The jet-set puppy: A year of chaos

After Rosie landed in our lives (see The jet-set puppy: buying a puppy via the Internet), things were literally never the same again. Our previous Staffie, Jessie, had been a calm, old soul (practically from puppy-hood), so to have to deal with a puppy which had a completely different personality, presented its challenges over the first few months.

I said in my previous post that Staffies are “very there kind of dogs”, meaning very present and not easy to ignore. I discovered after Rosie arrived that there is “there” and there“.  The only way to describe her at that stage was that she was relentless. When she was around (and awake) you knew it. If you tried to exclude her and put her outside or close her up in a room (unless she wanted to be there) she howled and whined and tried to break the door down, until she was allowed to rejoin the family. It sounded like somebody was trying to kill her. I took to locking her up inside the house, because if she was outside I worried the neighbours would be reporting us to animal welfare. I found her totally exhausting. She was on a 2 hours off . . . and then 2 or 3 hours “FULLY on” schedule. The hours between 4 p.m. and 7 p.m. were the worst. A combination of being hungry, tired, excited (Willie coming home from work) and wanting to play made her absolutely impossible. A friend eventually suggested napping when the puppy slept! Like mothers of young babies are often advised to do. It really did feel more like raising a human baby, than raising a fairly self-sufficient young animal. Which is what all our puppies and kittens before her had been.

Rosie and her mother - she later would spend her time climbing on and chewing on us.

In those first months she also left a trail of destruction behind her. Anything of value had to be moved out of her reach. She liked to chew on and shred anything she could get her grubby little paws on and tiny pin-teeth around. Rosie in the early days had a huge problem distinguishing between her toys and our stuff. She was a little thief. If a sock was left on the floor, she would rush in and grab it and run off with it . . . and then refuse to give it back until she had “modified” it. Even though I don’t think she had any particular liking for dirty socks. Worse still was if she stole something and went out into the garden with it. Like one of my hiking boots, which she grabbed one day when I was trying to ignore her. By the time I managed to catch her in the garden, she had removed all the inside ankle padding. She destroyed several valuable items, including a lens from a pair of prescription eye glasses. Getting hold of the lens, she held it in her mouth challenging me, and when I tried to approach her to retrieve it, she started crunching it up into hundreds of little pieces which she then spat onto the floor. You can imagine how the subsequent conversation with the optometrist went! Rosie of course was fine. Modern prescription lenses are made out of plastic and are designed to break into rounded pieces.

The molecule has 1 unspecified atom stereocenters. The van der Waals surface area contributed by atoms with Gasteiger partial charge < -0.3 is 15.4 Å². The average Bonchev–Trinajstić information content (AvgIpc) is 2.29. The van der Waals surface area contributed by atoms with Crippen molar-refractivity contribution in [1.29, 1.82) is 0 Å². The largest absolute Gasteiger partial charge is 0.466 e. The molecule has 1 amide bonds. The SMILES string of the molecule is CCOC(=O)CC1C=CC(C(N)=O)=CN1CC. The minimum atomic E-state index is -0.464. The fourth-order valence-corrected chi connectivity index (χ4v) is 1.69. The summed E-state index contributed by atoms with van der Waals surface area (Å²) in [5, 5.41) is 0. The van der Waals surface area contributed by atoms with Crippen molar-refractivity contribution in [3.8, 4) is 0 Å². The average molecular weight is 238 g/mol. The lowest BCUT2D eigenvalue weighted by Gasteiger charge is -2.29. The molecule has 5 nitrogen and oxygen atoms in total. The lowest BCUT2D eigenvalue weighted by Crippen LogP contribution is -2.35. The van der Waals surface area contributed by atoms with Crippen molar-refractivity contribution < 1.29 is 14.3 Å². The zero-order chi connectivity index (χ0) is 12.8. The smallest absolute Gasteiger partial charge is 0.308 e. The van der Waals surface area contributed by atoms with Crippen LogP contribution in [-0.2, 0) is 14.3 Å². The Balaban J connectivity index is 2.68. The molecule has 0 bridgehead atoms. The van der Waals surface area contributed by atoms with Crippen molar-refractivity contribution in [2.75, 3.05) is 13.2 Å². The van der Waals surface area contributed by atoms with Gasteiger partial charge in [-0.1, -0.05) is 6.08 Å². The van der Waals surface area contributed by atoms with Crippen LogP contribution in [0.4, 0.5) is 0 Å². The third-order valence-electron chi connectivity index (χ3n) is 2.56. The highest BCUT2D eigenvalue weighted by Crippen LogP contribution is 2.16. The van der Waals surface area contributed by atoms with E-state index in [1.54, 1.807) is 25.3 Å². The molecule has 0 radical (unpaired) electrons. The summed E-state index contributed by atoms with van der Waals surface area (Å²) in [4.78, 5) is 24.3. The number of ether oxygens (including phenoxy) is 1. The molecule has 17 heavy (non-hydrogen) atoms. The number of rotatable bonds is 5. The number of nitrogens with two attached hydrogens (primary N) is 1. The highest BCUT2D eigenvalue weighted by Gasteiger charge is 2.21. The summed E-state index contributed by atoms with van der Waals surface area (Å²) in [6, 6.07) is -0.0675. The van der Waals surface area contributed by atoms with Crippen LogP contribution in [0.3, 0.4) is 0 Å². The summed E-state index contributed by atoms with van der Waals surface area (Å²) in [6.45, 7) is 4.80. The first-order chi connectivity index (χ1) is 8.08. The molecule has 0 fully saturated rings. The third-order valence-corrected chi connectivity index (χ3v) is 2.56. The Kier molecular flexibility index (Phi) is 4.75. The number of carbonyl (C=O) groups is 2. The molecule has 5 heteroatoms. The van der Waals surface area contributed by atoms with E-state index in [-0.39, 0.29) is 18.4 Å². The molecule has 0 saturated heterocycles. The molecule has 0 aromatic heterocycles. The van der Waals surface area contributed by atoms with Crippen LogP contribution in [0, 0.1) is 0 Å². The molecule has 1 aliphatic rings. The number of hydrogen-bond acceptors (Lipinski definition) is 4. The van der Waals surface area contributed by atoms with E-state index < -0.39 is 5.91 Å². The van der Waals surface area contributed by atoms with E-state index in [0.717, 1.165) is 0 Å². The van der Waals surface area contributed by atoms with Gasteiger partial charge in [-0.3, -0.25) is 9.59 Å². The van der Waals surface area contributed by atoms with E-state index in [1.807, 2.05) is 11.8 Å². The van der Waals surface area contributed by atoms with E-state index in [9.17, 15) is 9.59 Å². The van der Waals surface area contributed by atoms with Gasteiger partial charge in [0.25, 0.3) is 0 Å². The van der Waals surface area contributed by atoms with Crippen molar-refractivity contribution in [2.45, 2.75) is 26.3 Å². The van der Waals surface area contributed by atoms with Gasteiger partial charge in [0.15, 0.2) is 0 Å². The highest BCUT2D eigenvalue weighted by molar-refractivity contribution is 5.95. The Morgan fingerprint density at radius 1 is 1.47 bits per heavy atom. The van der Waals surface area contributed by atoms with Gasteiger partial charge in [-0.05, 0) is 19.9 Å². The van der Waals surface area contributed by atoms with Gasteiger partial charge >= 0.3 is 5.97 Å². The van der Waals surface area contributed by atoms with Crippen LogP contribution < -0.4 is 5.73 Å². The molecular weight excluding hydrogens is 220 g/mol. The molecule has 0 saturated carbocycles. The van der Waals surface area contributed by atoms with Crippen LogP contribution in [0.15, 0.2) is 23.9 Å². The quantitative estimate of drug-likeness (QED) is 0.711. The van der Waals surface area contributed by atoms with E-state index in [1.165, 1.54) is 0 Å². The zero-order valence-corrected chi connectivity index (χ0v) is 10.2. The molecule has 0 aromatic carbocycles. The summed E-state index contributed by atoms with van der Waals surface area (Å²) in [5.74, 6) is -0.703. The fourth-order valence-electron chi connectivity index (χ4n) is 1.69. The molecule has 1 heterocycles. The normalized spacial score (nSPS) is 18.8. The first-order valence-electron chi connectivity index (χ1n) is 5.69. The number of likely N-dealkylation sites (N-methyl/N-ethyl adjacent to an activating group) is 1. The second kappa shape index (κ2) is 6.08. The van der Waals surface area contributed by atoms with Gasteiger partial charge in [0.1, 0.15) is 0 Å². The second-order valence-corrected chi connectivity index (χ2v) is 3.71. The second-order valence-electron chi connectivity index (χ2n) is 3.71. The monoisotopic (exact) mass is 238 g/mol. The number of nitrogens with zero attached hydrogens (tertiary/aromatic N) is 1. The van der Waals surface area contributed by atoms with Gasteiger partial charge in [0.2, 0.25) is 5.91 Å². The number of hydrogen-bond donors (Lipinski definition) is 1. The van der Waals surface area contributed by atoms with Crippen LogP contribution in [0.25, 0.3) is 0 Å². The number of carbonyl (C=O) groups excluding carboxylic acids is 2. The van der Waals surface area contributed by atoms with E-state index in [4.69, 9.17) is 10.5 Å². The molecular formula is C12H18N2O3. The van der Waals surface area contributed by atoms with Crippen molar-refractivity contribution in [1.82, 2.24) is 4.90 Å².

Rosie "helping" in the garden - she went on to destroy the whole irrigation system.

I guess all puppies go through a naughty phase, but we had not experienced the same level of destruction with our previous Staffie. And Jessie actually took it to heart when one reprimanded her. Of course, as Willie also reminded me, Jessie was an outside dog during the day. So I guess she wreaked most of her havoc on our garden. Rosie however, was oblivious to the fact that we got cross with her. I behaved like a raving lunatic sometimes, with absolutely no reaction from the dog. If anything, she’d think it was a game and carry on doing what she was doing, or even step it up a notch. Any attention was good attention.

The poor cat suffered during that first year. I’m still surprised she didn’t pack up and move in with one of the neighbours. She stayed out of reach of the puppy – during the day outside, and at night in a bedroom to which the puppy didn’t have access. You can read more about their relationship and how they eventually became friends in a previous post called “Fighting like cats and dogs“.